When she was outed after months of making excuses for why she couldn't Skype or voice chat, she lost "a lot of online friends." (WoW is, again, hardly the most progressive place in terms of sexual or gender politics.) But, for her, the experience was invaluable—during a period where she was struggling with her identity, World of Warcraft "taught me things about myself in an environment where, for a long time, I felt safe."

Cross more or less agrees with this characterization. She, too, used a female avatar while she still presented as male. A 2014 study finds that most men who choose to play MMORPGs as female characters do so because they enjoy looking at butts, as men do. When I mentioned these heterosexual butt-related findings to her, she laughed. "I'm a trans woman, and, let me tell you, when I was 17, I used that excuse as a way of fitting in, of excusing it to my male peers at the time."

She went on, "There are maybe a lot of gender non-conforming men who do it, or men who are trying to—to use that hackneyed old phrase—get in touch with their feminine side but are afraid to own up to that publicly."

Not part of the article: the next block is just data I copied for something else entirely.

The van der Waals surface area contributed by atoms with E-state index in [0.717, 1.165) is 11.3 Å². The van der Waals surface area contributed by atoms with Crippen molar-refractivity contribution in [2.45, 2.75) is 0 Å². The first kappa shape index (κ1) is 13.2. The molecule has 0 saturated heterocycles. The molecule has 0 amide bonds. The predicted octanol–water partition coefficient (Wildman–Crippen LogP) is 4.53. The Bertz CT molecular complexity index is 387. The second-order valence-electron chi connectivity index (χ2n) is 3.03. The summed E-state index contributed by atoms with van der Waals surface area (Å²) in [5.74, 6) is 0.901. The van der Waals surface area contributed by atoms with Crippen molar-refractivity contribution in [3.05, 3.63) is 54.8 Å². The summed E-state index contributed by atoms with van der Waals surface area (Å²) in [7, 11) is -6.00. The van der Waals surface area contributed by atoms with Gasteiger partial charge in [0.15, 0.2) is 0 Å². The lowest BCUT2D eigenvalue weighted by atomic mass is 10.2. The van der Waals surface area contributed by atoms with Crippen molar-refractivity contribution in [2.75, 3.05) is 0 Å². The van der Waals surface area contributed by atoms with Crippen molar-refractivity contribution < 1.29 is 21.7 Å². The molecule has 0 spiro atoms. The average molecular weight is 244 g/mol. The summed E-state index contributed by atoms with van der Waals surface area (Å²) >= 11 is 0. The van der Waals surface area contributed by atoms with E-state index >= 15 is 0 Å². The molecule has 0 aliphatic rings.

What's most unique about WoW is the fact that it allows users the opportunity to find a judgment-free space to experiment with whatever they'd like—be it gender identity or a particular fetish or harassing women aggressively with relative impunity—as long as they're secretive enough. According to Nico, some more serious WoW players will make side accounts to visit Goldshire "and not sully your main account with people seeing that you're in Goldshire for long periods of time."

Cross has become an expert at subterfuge during her time ERPing in-game. She described to me, nostalgically and at length, the best locations for disrobing and private sex-chatting. "You can actually just go into dungeons, and no one's going to bother you, because that's how dungeons work," she said. "You know the Floating Islands in Nagrand? There are so many of them so the odds of somebody stumbling onto yours is relatively low. There's a waterfall outside of Stormwind… That was another lovely place. I went there a couple of times with people."

As for all the magic-aided fetish stuff, the wildly explicit and verbose elf-on-elf erotica, the vore and the myriad horse cocks? "It's geek kink," said dixe". "If we have to explain it, forget it."